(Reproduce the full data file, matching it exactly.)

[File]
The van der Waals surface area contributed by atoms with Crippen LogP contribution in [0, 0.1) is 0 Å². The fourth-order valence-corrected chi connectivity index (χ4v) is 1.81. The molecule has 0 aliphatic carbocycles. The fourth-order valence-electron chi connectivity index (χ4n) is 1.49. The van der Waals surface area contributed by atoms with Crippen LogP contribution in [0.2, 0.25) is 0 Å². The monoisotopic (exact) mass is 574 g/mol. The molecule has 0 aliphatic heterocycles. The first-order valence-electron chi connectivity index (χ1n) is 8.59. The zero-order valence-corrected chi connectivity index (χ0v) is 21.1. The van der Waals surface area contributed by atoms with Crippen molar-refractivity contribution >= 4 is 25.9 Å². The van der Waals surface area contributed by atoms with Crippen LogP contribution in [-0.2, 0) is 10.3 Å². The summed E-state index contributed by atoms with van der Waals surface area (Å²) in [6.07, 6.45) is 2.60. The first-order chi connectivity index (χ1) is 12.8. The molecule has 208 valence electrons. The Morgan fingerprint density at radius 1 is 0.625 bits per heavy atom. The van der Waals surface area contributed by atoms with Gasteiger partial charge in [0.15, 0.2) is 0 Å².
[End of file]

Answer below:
The van der Waals surface area contributed by atoms with Crippen LogP contribution in [0, 0.1) is 0 Å². The fourth-order valence-corrected chi connectivity index (χ4v) is 1.81. The molecule has 0 aliphatic carbocycles. The fourth-order valence-electron chi connectivity index (χ4n) is 1.49. The van der Waals surface area contributed by atoms with Crippen LogP contribution in [0.2, 0.25) is 0 Å². The monoisotopic (exact) mass is 574 g/mol. The molecule has 0 aliphatic heterocycles. The first-order valence-electron chi connectivity index (χ1n) is 8.59. The zero-order valence-corrected chi connectivity index (χ0v) is 21.1. The van der Waals surface area contributed by atoms with Crippen molar-refractivity contribution >= 4 is 25.9 Å². The van der Waals surface area contributed by atoms with Crippen LogP contribution in [-0.2, 0) is 10.3 Å². The summed E-state index contributed by atoms with van der Waals surface area (Å²) in [6.07, 6.45) is 2.60. The first-order chi connectivity index (χ1) is 12.8. The molecule has 208 valence electrons. The Morgan fingerprint density at radius 1 is 0.625 bits per heavy atom. The van der Waals surface area contributed by atoms with Gasteiger partial charge in [0.15, 0.2) is 0 Å².